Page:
FHA loan with Chapter 13 bankruptcy

To qualify for an FHA loan during Chapter 13, you need to be at least 12 months into your repayment plan. And you must have made all those payments on time.

In addition, the bankruptcy court or bankruptcy attorney needs to give written permission for you to take out a new mortgage loan.

If you successfully completed your repayment plan and got a Chapter 13 discharge, there is no waiting period for an FHA loan. However, your loan will be referred for manual review by an underwriter unless it’s been two years since the discharge date. To get an automated, computerized approval, it has to be two years since the Chapter 13 discharge.

This is an important point because many lenders will not manually approve a loan. They will deny the loan unless it gets an ‘approved’ status from a computerized underwriting system.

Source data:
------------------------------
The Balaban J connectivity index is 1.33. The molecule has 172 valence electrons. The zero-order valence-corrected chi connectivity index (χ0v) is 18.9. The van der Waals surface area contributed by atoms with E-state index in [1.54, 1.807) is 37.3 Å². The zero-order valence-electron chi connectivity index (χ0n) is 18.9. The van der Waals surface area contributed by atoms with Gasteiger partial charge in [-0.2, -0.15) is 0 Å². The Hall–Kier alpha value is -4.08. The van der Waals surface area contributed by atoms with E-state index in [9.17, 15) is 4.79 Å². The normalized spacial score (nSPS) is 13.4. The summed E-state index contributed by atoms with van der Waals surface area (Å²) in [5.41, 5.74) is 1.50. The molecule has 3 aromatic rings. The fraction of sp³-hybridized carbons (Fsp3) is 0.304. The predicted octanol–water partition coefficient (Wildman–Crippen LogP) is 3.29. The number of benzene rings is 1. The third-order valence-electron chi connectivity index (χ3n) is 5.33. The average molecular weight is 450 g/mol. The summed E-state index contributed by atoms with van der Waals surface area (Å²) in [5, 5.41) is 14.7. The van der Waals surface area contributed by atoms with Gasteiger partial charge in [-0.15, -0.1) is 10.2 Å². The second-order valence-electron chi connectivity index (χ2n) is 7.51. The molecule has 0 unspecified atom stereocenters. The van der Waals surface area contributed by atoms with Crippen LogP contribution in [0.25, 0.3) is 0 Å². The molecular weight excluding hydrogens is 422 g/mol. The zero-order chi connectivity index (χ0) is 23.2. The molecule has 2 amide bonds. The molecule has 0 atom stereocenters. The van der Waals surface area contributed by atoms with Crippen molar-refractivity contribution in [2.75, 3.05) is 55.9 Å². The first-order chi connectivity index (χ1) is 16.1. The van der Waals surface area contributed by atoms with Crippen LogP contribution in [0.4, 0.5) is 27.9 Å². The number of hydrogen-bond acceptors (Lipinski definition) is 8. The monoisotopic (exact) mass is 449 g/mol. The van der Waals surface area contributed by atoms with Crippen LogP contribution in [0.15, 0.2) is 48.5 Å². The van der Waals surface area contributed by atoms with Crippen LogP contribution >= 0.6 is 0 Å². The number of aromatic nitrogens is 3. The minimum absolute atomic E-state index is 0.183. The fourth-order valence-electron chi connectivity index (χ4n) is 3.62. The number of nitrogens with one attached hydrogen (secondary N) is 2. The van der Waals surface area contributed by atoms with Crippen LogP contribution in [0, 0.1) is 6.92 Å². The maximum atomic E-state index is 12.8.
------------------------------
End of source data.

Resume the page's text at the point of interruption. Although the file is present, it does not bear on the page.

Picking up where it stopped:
So in this way, many lenders will require a waiting period of two years from the discharge date.

Still, an FHA mortgage might be the most attractive type of loan if you’re currently in a Chapter 13 plan or were recently discharged from one.

Benefits of an FHA loan with Chapter 13

FHA loans have easier credit requirements than other mortgage programs.

The Federal Housing Administration, which insures these loans, only required a 580 credit score and 3.5% down payment.

You might even get away with a credit score of 500-579 if you can put 10% down. (But you’ll have a harder time finding a willing lender.)

Other requirements you’ll need to meet for an FHA mortgage include:

  • Your debt-to-income ratio (DTI) is below 50%
  • You’re purchasing the home as a primary residence
  • The loan is within current FHA loan limits
  • You have steady employment and income

Most mortgage lenders are approved to do FHA loans, so you can shop around for a good deal.

If one lender doesn’t approve you because of your Chapter 13, but you’re past the 12-month mark and meet loan requirements, try again with a different mortgage company. You might have more luck.